2012 Abstracts Stage 3

MI5: Applicability in a Democratic Society

My project is based on an examination into the role and appropriateness of MI5 in light of the perceived democratic value of an individual’s right to privacy, which MI5 necessarily violate for the sake of national security.

My question is whether MI5 is justified in its approach to violate an individual‘s right to privacy, thereby determining its applicability within a democratic society.

I intend to investigate this applicability with respect to the concepts of secrecy, security, and privacy rights. From this, I will establish the condition that we implicitly agree to neglect the transparency of MI5’s operation for the preservation of national security, that through accountability provided by the government will uphold one’s rights to privacy as far as possible. However, we can never guarantee that MI5 do not unlawfully violate one’s rights to privacy. Therefore, through a philosophical investigation of:

1) Kant’s public and private reason, universal principle of Right, external freedom, and the necessity of coercion from authority;
2) Hegel’s conception of the ethical life, citizens disposition to trust the state, freedom between the suffusion of the objective and subjective wills;
3) Marx’s ideological critique, commodification of intelligence, and questioning to what extent individual rights exist; I will deduce to what extent such a condition can be affirmed, thereby determining the applicability of MI5 within a democratic society.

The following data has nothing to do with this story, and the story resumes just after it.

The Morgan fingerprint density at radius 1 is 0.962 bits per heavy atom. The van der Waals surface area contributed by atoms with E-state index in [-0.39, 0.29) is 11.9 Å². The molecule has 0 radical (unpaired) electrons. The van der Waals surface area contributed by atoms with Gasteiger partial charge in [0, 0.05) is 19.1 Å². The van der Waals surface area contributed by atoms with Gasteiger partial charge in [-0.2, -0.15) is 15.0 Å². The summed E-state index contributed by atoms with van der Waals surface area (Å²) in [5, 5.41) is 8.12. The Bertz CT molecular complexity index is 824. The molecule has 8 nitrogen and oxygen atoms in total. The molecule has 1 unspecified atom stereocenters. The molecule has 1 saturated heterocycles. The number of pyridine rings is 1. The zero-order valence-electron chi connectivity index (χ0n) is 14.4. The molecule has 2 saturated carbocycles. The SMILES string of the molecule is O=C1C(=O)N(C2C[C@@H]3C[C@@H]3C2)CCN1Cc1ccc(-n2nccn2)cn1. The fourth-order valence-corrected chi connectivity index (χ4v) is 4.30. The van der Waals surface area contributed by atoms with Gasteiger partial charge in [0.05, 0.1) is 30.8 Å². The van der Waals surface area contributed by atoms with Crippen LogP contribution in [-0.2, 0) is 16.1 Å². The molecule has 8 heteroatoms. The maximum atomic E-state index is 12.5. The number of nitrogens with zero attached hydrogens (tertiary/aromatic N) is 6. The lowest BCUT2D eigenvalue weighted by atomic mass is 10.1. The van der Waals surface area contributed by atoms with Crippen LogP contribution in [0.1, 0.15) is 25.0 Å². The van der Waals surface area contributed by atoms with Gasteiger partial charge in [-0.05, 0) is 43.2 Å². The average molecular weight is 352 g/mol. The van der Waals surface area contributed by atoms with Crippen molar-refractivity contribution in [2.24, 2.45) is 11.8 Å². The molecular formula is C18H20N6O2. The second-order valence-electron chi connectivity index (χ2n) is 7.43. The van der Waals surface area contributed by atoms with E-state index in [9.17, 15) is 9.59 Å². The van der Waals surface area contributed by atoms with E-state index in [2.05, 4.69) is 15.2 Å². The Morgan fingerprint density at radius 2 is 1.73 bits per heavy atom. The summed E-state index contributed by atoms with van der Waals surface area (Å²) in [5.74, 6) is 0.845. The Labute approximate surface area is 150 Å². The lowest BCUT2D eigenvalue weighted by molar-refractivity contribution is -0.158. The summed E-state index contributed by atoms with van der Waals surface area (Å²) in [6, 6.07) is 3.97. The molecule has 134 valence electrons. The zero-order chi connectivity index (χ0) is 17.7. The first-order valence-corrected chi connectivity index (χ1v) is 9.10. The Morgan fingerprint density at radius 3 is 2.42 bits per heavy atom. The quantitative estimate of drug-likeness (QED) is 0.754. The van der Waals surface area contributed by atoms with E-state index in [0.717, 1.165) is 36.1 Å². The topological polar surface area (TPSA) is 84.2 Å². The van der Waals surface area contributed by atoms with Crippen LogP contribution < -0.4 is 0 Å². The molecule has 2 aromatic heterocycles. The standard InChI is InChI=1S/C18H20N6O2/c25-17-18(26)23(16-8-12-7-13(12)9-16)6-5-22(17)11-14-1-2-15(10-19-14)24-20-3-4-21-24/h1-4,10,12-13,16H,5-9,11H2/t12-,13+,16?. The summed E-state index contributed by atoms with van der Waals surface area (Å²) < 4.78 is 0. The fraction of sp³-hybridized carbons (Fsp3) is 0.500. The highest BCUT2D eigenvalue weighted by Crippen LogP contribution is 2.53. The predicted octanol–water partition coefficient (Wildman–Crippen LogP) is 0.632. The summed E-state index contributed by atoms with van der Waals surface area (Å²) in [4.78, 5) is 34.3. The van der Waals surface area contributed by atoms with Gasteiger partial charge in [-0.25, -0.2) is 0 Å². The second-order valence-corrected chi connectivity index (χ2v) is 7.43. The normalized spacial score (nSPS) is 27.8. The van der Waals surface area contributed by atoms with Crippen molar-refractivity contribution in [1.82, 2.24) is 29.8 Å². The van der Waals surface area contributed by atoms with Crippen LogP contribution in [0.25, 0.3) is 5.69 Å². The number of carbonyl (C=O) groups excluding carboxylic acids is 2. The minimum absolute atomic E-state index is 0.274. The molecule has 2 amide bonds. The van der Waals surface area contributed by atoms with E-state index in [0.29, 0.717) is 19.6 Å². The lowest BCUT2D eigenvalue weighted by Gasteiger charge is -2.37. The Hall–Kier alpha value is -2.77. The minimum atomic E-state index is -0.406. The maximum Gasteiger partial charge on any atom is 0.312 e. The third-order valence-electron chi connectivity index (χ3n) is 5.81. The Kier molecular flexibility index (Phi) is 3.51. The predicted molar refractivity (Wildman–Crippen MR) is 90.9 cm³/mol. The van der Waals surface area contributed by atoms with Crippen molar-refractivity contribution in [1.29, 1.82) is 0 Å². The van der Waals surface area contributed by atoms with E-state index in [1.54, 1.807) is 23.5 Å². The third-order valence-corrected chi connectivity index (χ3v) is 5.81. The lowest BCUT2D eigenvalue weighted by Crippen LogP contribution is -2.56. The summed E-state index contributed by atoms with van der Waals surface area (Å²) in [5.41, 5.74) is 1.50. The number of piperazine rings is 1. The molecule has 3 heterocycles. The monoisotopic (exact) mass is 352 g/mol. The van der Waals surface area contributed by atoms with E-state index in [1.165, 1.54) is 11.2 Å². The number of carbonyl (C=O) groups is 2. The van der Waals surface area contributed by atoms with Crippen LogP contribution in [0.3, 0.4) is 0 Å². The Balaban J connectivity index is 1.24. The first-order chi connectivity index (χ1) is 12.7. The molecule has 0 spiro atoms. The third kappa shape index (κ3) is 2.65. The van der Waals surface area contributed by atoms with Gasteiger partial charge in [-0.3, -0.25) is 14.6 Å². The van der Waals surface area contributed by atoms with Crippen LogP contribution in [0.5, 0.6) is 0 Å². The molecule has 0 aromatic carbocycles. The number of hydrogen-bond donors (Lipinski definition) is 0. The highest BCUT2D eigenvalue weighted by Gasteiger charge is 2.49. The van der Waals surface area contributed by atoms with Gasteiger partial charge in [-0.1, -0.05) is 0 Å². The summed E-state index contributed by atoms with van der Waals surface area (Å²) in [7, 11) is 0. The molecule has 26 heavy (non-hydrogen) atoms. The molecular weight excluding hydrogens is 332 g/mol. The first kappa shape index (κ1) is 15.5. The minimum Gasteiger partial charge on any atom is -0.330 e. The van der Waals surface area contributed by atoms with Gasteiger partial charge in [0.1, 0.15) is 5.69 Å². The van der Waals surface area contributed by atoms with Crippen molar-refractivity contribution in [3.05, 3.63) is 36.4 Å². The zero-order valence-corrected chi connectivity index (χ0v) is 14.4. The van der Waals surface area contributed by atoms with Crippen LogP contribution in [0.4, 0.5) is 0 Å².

2006 Abstracts Stage 3

In what Ways has the Bombing of the World Trade Centre in 2001 affected the Globalization Movement?

– “We will promote the security, prosperity and freedom of action of the United States and its partners by securing access to key regions, lines of communication, and the global commons.” – “We will expand the community of nations that share principles and interests with us, and we will help partners increase their capacity to defend themselves and collectively meet challenges to our common interests.” – “We will create conditions conducive to a favourable international system by honouring our security commitments and working with others to bring about a common appreciation of threats; the steps required to protect against these threats; and a broad, secure, and lasting peace.” National Security Strategy of The United States, March 2005